Translating Smalltalk to Java

Per Bothner
November 1996

There are many Smalltalk application that might benefit from being ported to Java. There are various approaches of interest, including automatic and manual translation from Smalltalk to Java, or a hosting of Smalltalk on top of Java.

The Smalltalk language itself is fairly simple, but Smalltalk includes an extensive set of standard classes. Converting a Smalltalk program includes providing an environment that contains converted versions of the standard Smalltalk classes. Among these classes are a number of "system" classes that interact with the implementation, such as Class, Behavior, CompiledMethod, and so on. So one big question is to what extent so we want these to behave as in a Smalltalk environment, or as in a Java evironment.

A Smalltalk "virtual machine" is typically implemented as a collection of "system" Smalltalk classes, plus various primitive methods implemented in a lower-level language. Smalltalk source for the system classes is freely available from various places, such as GNU Smalltalk. Since we must be able to compile Smalltalk user code, it is reasonable to implement our virtual machine by just compiling an existing set of system classes, and then writing the primitive methods in Java. Such an approach provides very good Smalltalk support, but may provide less integration of Java object with Smalltalk object.

Objects and Classes

Both Java and Smalltalk have class hierarchy where everything inherits from Object. Unfortunately, the two Object classes are different, since they respond to different message protocols. Furthermore, other similar classes (such as Smalltalk's Boolean vs. Java's java.lang.Boolean) are also annoyingly incompatible. Thus for easiest automatic translation of Smalltalk system classes into Java, these Smalltalk classes must be distinct from similar Java classes. (Here I am talking about the first stage of the project. Later I will discuss refinements.) Thus Smalltalk class Foo will be translated into Java class ST.Foo. (This means class Foo in package ST.) The Smalltalk Object class is implemented using the Java class ST.Object. There is no relationship between java.lang.Object and ST.Object, except that ST.Object inherits from java.lang.Object. If a Smalltalk class Foo has fields a and b, and is a sub-class of Bar, the result is:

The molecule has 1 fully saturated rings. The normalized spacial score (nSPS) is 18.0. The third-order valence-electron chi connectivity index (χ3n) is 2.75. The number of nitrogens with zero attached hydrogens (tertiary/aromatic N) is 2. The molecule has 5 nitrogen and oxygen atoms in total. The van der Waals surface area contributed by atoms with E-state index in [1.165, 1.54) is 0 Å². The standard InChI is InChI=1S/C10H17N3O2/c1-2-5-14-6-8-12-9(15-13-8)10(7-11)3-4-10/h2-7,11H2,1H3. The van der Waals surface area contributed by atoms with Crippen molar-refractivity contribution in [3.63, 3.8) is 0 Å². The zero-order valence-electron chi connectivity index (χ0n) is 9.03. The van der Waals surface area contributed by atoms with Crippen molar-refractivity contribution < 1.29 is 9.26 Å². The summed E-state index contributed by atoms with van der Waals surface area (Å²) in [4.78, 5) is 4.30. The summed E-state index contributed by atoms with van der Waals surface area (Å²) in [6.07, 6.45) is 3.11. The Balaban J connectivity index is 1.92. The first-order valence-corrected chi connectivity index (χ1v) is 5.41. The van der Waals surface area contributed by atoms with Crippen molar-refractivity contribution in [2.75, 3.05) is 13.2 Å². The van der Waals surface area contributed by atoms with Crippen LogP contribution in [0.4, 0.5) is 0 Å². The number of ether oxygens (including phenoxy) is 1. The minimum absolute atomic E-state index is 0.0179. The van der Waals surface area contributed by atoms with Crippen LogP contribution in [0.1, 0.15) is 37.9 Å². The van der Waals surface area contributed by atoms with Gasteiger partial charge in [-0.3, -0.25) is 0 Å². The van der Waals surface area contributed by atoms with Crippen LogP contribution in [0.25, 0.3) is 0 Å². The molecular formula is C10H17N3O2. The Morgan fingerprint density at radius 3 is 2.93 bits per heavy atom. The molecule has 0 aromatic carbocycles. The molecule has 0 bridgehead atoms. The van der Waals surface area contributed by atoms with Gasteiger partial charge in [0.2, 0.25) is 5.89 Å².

package ST;
public class Foo extends ST.Bar {
  public ST.Object a;
  public ST.Object b;
Note: I assume it is not necessary to support the become: primitive. Doing do would require either an extra level of indirection (which would make the result less efficient and less Java-like), or a very Java-implementation-specific native method implemented in C.


It is natural to implement a Smalltalk method by translating it to a Java method. Translating the body of a method is a simple matter of translating each sub-expression in turn, and returning the result of the last one. The tricky part is translating a method send, and figuring out how to organize the methods in classes. Translating Smalltalk methods has two major complications:

Using seperate method classes

The natural way to organize the methods of class Foo is that the instance methods of Foo become regular methods of ST.Foo, and the class methods of Foo becomes the static methods of ST.Foo.

Unfortunately, this does not work if you want to be able to dynamically change, add, or delete methods belonging to an existing class. In that case you have to separate out the data structures that implement the methods from the data structures that implement objects and classes. The natural way to do that is to have a separate class for each method. This class would have an internal name generated to be unique, and (in the case of a re-definition) would be loaded using a Java ClassLoader.

One scheme would use a standard CompiledMethods class: